The zen of keeping lists
It was one of those sleepless nights, when my brain turned against me, yelling demands: do this! don’t forget that! Chucking piles of things at me to do, to remember, to forget, adding to the perpetual To-Do list of my life, ruining my hopes of a dreamless night.
I should have gotten my ass out of bed to write it down. But even that gets complicated. My attempt at being organized quickly turns into a jumbled mess of contextless half-sentences written on the back of PG&E bills. So along with the soul crushing, incessant gathering of things to do to simply survive, I had one more thing to add: “Think of system for organizing To Do’s”.
I love list
The way I see it, there are two kinds of people in this world: list people and non-list people. List people get that little endorphin kick from checking the “done” box, fancy themselves doers, know how to prioritize, and are generally pretty type-A. I’m a super-list person. I don’t know any non-list people.
I work for a company that basically sells ways for people to make lists. I have every productivity app on the planet at my disposal. And I have lists in all of them.
But it all recently came to a head. My organizational house of cards crumbled as my list-lines started to blur. I couldn’t find one of my lists when I needed it most. And when I got berated by my disobedient brain, I had nowhere to turn.
I got anxious, I had taken on more than I could chew, my BHAGs (big hairy audacious goals) were too big, and I didn’t know where to start. I was throwing caution to the wind, doing things I’d never written down, things that didn’t boil up to any major goal. I was…. disorganized.
That’s when I had a self-intervention to reassess my list-making strategy. That’s when I decided to take lists seriously. This is my story. Naturally, in a list.
#1 The mighty pie.
My list-making strategy starts with a pie.
Here’s the tldr; on my pie theory: Your time and brain-space is pie-shaped. Finite. It’s simply impossible to give something 100% of your time and attention. And every time you add in new interests, ideas or, quite frankly, people, something else has to give.
I use this visual to remind myself that saying yes to one thing, is saying no to something else. This was a powerful realization. I spent most of my 20s saying yes to every activity and opportunity that came my way. Yolo’ing, if you will. Which was fun, don’t get me wrong. But I can’t say I accomplished much. Without the pie, I wouldn’t have realized I was even making a choice.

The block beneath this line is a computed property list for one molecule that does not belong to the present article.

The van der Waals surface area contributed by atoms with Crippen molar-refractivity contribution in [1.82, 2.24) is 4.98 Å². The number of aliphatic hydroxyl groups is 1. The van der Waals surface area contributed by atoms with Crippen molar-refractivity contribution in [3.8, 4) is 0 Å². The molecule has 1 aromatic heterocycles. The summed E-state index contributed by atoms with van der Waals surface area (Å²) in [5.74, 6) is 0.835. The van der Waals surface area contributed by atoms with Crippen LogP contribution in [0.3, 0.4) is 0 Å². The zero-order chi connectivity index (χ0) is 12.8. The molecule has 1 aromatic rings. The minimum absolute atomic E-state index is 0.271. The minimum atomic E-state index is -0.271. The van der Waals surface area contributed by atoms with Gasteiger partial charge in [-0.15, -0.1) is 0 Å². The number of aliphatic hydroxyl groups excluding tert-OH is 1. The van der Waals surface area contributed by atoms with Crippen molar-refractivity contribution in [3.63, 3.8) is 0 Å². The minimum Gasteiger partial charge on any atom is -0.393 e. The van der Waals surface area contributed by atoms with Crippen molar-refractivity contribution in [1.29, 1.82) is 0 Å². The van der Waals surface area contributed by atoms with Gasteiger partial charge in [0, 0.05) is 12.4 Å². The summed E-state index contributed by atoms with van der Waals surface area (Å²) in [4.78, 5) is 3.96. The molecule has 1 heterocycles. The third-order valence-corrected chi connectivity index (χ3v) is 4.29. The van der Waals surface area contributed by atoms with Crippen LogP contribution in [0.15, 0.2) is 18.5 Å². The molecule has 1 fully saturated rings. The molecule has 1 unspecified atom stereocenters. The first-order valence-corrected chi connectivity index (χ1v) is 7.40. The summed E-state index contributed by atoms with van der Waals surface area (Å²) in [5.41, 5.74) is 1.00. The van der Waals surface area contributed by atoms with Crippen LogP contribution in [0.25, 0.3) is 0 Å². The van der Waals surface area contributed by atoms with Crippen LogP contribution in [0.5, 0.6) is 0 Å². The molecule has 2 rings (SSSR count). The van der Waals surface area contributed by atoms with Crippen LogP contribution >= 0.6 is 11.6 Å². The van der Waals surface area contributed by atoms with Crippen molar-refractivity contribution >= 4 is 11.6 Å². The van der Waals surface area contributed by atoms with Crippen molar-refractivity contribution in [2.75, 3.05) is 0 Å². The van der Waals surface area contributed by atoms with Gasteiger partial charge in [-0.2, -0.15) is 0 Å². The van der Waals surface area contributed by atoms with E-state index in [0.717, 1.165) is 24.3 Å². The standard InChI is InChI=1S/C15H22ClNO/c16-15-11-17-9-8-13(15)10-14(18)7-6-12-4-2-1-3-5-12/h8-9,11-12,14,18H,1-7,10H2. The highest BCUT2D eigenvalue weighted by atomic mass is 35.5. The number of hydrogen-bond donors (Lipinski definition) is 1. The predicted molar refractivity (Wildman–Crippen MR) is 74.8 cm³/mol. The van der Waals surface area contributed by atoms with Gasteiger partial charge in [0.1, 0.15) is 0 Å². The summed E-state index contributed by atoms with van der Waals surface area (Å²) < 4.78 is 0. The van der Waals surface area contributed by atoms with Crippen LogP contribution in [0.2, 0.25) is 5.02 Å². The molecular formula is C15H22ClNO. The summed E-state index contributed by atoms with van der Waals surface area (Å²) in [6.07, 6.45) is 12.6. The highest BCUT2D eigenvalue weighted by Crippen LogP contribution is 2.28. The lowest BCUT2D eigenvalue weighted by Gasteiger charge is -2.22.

The pie is about compromises and prioritization — two fundamental concepts when it comes to list keeping.
Big goals get their own slice
In reality, your pie probably doesn’t look like this. It’s probably more like 50% work, 40% family (especially if you have kids) and 10% sleep. So how do you make time for those BHAGs? You have to carve. Even just writing it down, acknowledging it’s existence, posting a motivational meme on Instagram, gives it validity in your pie-verse. If you don’t create space for it, no one else will.
My BHAG is to publish a novel. Writing a book takes a lot of work and even more brain-space. It required a lot of saying no to things, like trips and nights out with friends (cutting into the Fun slice). But if I didn’t give it a slice, it wouldn’t have made it to my list of lists, and never would have happened.
Your ideal pie
Drawing your ideal pie is tougher than it seems. You’ll find yourself asking big existential questions, like what do you want from this world. You’ll also realize how much space certain things take up without your permission. But this exercise should be empowering — by recognizing what your pie looks like, you can to take back ownership and redesign it the way you want. That’s where lists come into play.
#2 List of lists.
Next, break your big goals down into smaller achievable pieces. There’s a ton of research to support this concept. In fact, a new book just came out about this called Think Small by Owain Service and Rory Gallagher. You can hear a summary about it on the latest Freakonomics episode.
Key takeaway: be specific. That’s why lists are so important. You can’t just carve out random time to work out. You have get specific — Vinyasa class at 12pm.
I started to combine my life and career goals with my mundane, everyday shit, because, just like Hugh Grant says in About a Boy, it’s all just units of time. The difference between me and Hugh, however, is that I’m trying to make those units support The Mighty Pie. It doesn’t make sense for me to silo things like work and family life into separate places. We’re not living in the 1950s when people had a work and a home self. There’s just one pie.
Here’s all the parts that support the bigger slices, (or in agile speak, the epics that support the initiatives of my life):
The point of this exercise is two-fold: 1. to see how much stuff rolls up into the various slices, so I can break it down, prioritize, and execute on a plan 2. show the world my neurosis, while mapping these slices to tools, so I can get some god damn sleep.